It takes an average of 238 days for a case in Tyler's Municipal Court to get a trial date, but efforts are underway to make justice swifter.

On Wednesday, the Tyler City Council received a presentation on changes made to the court's processes that are expected to cut that time frame down to 60 to 90 days.

"We know it's not the most enjoyable process, but there's a way to make it professional, courteous, efficient and considerate of (everyone's) time," Assistant City Attorney Terrance Garmon said.

The court processes up to 12,000 cases a month, including traffic citations, parking tickets, animal control issues and city code violations. The court only handles misdemeanor charges and does not prosecute felony cases.

Interim Court Administrator Nicole Johnson and Garmon presented an update to changes made to the internal court system after the completion of a yearlong project that included mapping all of the internal processes and looking at ways to improve efficiency.




The project included outlining standard operating procedures for the three branches of the department: the judge, prosecution and the courts. That includes updated job descriptions, processes and general time frames on how long a task should take. The procedures will be updated annually.

"That's in the process of being finalized," Garmon said. "It's a starting point."



The court also identified the most frequent citations and created a plea range acceptable to the judge, knocking out the need to bring each individual case before the court.

Garmon said in the previous system, reaching a plea agreement involved two to three interactions with the court.

The first interaction would be with the prosecutor to come to a plea agreement; then the agreement would go to the judge for consideration. The defendant could then pay the agreed-on fines or make arrangements to come back and pay it.

"This really eliminates them coming back to court two or three times," Garmon said. "We can get it all taken care of in one day."

Ms. Johnson said the move saves between seven and eight hours of staff and resident time.



Another improvement is the addition of a full-time prosecutor.

The city currently employes contract prosecutors from among local attorneys who work for the city part time. The new full-time position is posted on the city's website but has not been filled.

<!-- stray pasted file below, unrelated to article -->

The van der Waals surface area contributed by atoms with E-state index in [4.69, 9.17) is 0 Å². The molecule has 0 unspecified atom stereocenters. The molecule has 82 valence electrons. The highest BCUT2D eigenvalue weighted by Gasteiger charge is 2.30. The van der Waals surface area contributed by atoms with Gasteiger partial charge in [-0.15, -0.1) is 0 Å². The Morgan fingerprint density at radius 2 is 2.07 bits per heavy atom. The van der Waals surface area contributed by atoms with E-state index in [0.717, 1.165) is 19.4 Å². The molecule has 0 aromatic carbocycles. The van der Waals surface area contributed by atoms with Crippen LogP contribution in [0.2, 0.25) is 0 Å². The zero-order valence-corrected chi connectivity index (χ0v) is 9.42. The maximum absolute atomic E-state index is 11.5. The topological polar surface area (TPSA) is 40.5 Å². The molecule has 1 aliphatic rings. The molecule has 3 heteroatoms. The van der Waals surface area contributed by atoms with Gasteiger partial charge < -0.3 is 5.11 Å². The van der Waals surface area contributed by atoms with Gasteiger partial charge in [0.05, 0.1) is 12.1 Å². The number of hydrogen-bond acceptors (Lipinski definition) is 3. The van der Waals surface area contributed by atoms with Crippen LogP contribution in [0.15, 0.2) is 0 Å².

"This allows someone to be here at the city to address court cases on full-time basis," Garmon said. "They can take calls, return phone calls and really work up the cases. We didn't have that before. We had a lot of people working a case, so it was hard to get answers sometimes."



Tyler Municipal Court also has installed an electronic filing system, eliminating paper files. Now they will be scanned into a computer system, making them searchable and accessible.

Ms. Johnson said the new system also will aid staff in informing residents on exactly where their case is in the court process.



Tyler Municipal Court also has started a pretrial diversion program with Tyler Independent School District.

The program allows minors to complete a program and avoid a citation but only if the offense occurs on campus. The program does not apply to citations issued from Tyler Police Department or other entities.

The diversion program includes counseling, which varies depending on the offense.

"We want to try to help them with the underlying problem instead of making them pay a fine or finding them guilty of an offense," Garmon said. "We want to help children as much as we can before they enter into the real world."


Digital Content Manager

Faith Harper is an East Texas native working for her hometown newspaper. She specializes in digital content for the Tyler Morning Telegraph. In her spare time, she loves tacos, road trips and is currently learning to sail.

Recommended for you

Load comments